What I tried next was using a whole new deck of cards that made the game take place over a certain number of rounds. These were called Movement cards, and they had various game state effects. It took a while to realize that there were problems with a set number of turns. First, the time pressure it put on the game made some players abandon building their engines before they wanted to. They felt they had to perform sooner rather than later and were pretty disappointed about not getting to explore their engine more. The other problem was that if someone was able to build a solid engine early enough and fire it off successfully, the last few turns could slow down too much, making other players sit and wait when the game could've ended sooner. I loved those Movement cards, so it was hard to let go of them. They may be gone, but they are certainly not forgotten! If there's an opportunity to add a module as a stretch goal, or if Ovation is successful enough to warrant an expansion (what a dream that would be!) rest assured that Movement cards will find their way back in a new way. Here's hoping!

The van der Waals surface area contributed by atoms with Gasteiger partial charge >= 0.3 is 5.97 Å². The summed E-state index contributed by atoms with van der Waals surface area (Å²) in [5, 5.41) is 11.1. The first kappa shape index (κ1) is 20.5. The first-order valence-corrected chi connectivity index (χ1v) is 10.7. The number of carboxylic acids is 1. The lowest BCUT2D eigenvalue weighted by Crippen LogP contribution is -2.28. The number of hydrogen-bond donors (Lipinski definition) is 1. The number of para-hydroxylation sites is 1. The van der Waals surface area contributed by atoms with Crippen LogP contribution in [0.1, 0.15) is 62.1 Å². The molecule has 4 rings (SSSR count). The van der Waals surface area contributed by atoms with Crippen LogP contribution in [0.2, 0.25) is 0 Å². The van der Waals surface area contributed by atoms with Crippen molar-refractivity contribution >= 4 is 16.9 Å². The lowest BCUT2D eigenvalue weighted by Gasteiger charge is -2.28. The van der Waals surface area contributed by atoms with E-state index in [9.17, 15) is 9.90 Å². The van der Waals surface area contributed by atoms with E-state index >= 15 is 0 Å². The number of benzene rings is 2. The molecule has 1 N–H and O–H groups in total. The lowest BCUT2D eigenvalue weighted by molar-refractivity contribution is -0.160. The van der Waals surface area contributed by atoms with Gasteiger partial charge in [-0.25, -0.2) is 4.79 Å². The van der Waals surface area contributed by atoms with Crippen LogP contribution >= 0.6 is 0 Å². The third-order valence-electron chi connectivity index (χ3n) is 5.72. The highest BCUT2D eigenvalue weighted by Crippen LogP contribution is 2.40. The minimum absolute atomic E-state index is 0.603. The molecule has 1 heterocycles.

So it was time to try another end game condition. I decided to go with ending the game when one player reached a certain number of music cards that they'd performed, similar to the end game condition in another board game with a card market: Century Spice Road. As I mentioned in the “reach a point threshold” iteration, this highlighted the problem of making the game into a race. The issue was impossible to miss this time. Ovation has multiple options for scoring points which makes it possible to win with fewer performances, but the “x number of performances” end game condition really put pressure on players to ignore the other scoring opportunities and play keep-up-with-the-Joneses on music. That was frustrating for some players and again didn't give the game feel that I wanted. I owe thanks to David Digby for being the first to point out this issue, setting me on the right path at last!